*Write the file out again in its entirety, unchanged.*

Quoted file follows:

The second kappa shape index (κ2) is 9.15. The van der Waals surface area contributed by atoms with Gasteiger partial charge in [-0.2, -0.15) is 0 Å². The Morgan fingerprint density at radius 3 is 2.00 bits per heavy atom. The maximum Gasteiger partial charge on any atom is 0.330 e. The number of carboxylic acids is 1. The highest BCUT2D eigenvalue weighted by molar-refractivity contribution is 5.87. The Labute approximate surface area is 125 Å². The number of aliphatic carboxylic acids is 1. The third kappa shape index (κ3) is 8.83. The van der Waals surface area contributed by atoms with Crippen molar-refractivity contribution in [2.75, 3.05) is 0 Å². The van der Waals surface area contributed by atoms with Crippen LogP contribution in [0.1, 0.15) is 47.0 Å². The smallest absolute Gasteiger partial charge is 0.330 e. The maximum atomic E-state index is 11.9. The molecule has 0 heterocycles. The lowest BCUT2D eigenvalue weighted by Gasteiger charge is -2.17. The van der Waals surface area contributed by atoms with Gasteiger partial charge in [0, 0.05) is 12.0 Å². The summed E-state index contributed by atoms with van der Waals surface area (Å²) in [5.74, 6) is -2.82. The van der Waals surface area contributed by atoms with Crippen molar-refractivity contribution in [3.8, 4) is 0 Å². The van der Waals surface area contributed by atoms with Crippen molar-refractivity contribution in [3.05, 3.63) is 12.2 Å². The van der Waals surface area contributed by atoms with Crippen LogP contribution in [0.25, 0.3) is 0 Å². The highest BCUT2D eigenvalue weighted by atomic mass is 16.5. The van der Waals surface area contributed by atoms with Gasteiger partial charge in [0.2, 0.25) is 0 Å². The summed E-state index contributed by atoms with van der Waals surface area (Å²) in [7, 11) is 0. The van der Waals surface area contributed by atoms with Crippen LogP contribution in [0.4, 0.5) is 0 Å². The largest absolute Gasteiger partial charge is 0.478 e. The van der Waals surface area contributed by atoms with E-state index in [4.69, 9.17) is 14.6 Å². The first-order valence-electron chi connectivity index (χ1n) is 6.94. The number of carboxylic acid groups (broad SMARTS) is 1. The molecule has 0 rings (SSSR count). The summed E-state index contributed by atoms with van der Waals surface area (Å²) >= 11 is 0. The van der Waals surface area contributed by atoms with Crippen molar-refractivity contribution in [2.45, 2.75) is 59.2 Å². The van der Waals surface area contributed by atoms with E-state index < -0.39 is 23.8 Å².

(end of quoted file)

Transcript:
The second kappa shape index (κ2) is 9.15. The van der Waals surface area contributed by atoms with Gasteiger partial charge in [-0.2, -0.15) is 0 Å². The Morgan fingerprint density at radius 3 is 2.00 bits per heavy atom. The maximum Gasteiger partial charge on any atom is 0.330 e. The number of carboxylic acids is 1. The highest BCUT2D eigenvalue weighted by molar-refractivity contribution is 5.87. The Labute approximate surface area is 125 Å². The number of aliphatic carboxylic acids is 1. The third kappa shape index (κ3) is 8.83. The van der Waals surface area contributed by atoms with Crippen molar-refractivity contribution in [2.75, 3.05) is 0 Å². The van der Waals surface area contributed by atoms with Crippen LogP contribution in [0.1, 0.15) is 47.0 Å². The smallest absolute Gasteiger partial charge is 0.330 e. The maximum atomic E-state index is 11.9. The molecule has 0 heterocycles. The lowest BCUT2D eigenvalue weighted by Gasteiger charge is -2.17. The van der Waals surface area contributed by atoms with Gasteiger partial charge in [0, 0.05) is 12.0 Å². The summed E-state index contributed by atoms with van der Waals surface area (Å²) in [5.74, 6) is -2.82. The van der Waals surface area contributed by atoms with Crippen molar-refractivity contribution in [3.8, 4) is 0 Å². The van der Waals surface area contributed by atoms with Crippen molar-refractivity contribution in [3.05, 3.63) is 12.2 Å². The van der Waals surface area contributed by atoms with Crippen LogP contribution in [0.25, 0.3) is 0 Å². The highest BCUT2D eigenvalue weighted by atomic mass is 16.5. The van der Waals surface area contributed by atoms with Gasteiger partial charge in [0.2, 0.25) is 0 Å². The summed E-state index contributed by atoms with van der Waals surface area (Å²) in [7, 11) is 0. The van der Waals surface area contributed by atoms with Crippen LogP contribution in [0.4, 0.5) is 0 Å². The largest absolute Gasteiger partial charge is 0.478 e. The van der Waals surface area contributed by atoms with E-state index in [4.69, 9.17) is 14.6 Å². The first-order valence-electron chi connectivity index (χ1n) is 6.94. The number of carboxylic acid groups (broad SMARTS) is 1. The molecule has 0 rings (SSSR count). The summed E-state index contributed by atoms with van der Waals surface area (Å²) >= 11 is 0. The van der Waals surface area contributed by atoms with Crippen molar-refractivity contribution in [2.45, 2.75) is 59.2 Å². The van der Waals surface area contributed by atoms with E-state index < -0.39 is 23.8 Å².